So what the Woman’s Coallition says no doubt feels very true to them. But has found not be to true on a number of occasions. Of course, no doubt they will say this is due to the (male) Judges who actively hate women or can’t be bothered to educate themselves about the extent and nature of male violence.

On the other side of the debate of course are the groups such as Fathers 4 Justice who will assert that women are no more than hysterical alienators of children and that the family court system bends over backwards to meet their every spiteful demand.

So what is going on? why are the two sides of the discussion so polarised? Why is our public discourse about this so often hysterical and toxic. so unwilling to admit any shades of grey to a narrative of ‘abusive men’ or ‘lying women’.

I had an exchange recently with one visitor to my site ‘John’ who was commenting on my post “Are the Family Courts biased against men?” Our initial exchange was quite dispiriting. We were both rude to each other. However in some post Christmas miracle, we were both able to reflect on our mutual NY resolution to be more mindful of our language on line and John made the following comment which I set out below in full.

I think it is an articulate distillation of the fundamental issues – which I think boil down essentially to pain, fear and distrust. There is little wonder that father and mothers can end up seeing the same situation in radically different ways; their perception and understanding clouded by pain. But equally there is little doubt the the system itself often operates to make things worse. I have commented before and at length as to why I don’t think the court system is ever the best place to attempt to unpick toxic and failing relationships  – but it is our only place and it is surely better than deciding a case on the basis of who can gather more ‘likes’ and clicks on social media.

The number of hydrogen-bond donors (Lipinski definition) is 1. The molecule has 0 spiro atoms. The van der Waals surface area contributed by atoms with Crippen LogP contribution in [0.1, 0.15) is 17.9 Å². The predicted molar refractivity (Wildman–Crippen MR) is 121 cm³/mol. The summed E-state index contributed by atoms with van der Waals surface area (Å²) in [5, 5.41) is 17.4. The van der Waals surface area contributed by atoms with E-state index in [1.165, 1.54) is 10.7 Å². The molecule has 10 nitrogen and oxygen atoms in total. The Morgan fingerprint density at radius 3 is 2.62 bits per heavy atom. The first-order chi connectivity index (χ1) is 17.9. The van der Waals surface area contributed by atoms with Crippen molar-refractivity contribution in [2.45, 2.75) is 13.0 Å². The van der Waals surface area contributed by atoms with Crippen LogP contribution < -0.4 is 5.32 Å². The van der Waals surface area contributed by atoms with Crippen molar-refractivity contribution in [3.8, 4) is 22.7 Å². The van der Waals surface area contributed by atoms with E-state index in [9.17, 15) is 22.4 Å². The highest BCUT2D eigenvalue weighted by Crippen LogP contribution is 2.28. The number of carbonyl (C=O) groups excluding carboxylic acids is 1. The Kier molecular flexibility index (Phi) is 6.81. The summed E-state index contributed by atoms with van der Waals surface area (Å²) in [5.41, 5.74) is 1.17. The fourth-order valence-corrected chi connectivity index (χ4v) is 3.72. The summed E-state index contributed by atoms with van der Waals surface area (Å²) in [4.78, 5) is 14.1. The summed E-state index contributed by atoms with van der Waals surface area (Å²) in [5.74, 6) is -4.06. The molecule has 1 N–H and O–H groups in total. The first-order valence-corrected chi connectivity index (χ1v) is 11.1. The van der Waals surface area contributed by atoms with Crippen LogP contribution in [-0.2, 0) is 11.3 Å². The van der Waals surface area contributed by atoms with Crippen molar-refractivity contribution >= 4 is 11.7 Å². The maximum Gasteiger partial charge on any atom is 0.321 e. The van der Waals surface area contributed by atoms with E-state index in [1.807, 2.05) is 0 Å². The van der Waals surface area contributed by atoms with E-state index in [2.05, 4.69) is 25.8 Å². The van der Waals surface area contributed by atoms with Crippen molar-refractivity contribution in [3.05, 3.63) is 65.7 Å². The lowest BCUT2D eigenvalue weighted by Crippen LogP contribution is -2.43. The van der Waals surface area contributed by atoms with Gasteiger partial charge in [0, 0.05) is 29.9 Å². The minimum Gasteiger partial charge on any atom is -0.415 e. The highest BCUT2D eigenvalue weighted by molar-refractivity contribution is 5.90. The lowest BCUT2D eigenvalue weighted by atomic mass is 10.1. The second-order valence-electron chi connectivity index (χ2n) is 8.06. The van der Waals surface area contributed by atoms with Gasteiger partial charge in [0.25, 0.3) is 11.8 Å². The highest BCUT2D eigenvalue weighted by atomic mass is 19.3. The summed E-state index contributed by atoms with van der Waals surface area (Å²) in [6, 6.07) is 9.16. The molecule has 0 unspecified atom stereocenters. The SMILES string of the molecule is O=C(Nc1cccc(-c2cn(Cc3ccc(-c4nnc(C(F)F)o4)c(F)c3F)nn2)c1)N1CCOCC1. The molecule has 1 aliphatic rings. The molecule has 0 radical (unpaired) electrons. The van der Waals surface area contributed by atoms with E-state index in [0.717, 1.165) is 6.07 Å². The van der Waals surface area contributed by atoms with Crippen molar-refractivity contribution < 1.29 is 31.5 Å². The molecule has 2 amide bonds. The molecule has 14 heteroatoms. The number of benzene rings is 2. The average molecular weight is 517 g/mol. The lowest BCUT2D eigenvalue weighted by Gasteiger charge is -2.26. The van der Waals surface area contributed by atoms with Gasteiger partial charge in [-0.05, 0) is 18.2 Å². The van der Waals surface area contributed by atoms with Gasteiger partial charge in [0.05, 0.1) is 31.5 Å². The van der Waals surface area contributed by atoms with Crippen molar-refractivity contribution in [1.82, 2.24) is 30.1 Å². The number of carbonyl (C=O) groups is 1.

Like John, I now consider the only way to attempt to counter the persistent and dangerous flow of false information, fear and misunderstanding is to open up the family courts to greater public scrutiny.

EDIT Jan 9th – I have now included an account from a mother who gives the other side of the coin. She nearly ran but didn’t as she was lucky enough to find a lawyer who had the time, patience and ability to explain what was going on and help her anxiety.  I agree that this is a very important part of the problem – too often I think lawyers make assumptions about what parents understand or worse, don’t even care that  much. A necessary survival ability to ‘switch off’ when dealing with human distress and misery on a daily basis, can if left unchecked develop into a callous lack of concern. If parents are finding it so hard to understand what is going on, those of us who are lawyers have to consider more carefully what part we are playing in this.

John’s story

“Grief fills the room up of my absent child,
Lies in his bed, walks up and down with me,
Puts on his pretty look, repeats his words,
Remembers me of his gracious parts,
Stuffs out his vacant garments with his form”
Shakespeare – King John

The above sonnet will resonate with many readers since this is what it feels like when you are cut off from your child. I would like to start by remembering that Fathers and Children have feelings, as well as mothers.

I can appreciate, that working daily in the Family court system you must encounter many occasions where people have helped to create or compound the problems they now grapple with. I am sure that the courts also have to deal with lots of cases of genuinely vulnerable, at-risk children. However I feel that it is rather too glib and superficial to maintain that the system is not at fault – it’s the people using it! If I may draw an analogue – if I were to design a car that required an expert driver otherwise you would crash, it would not be an adequate defence to maintain that it was the driver’s own fault that they crashed.

In a similar way, surely it is reasonable to expect a court system to provide maximally just and equitable outcomes. Maximum happiness with flawed material, if you like.

Of course I, and many others, tend to view the Family court system through the prism of their own experiences. It makes objectivity tough. I would also expect that the people who tend to contribute to blogs like this, are those that aren’t happy.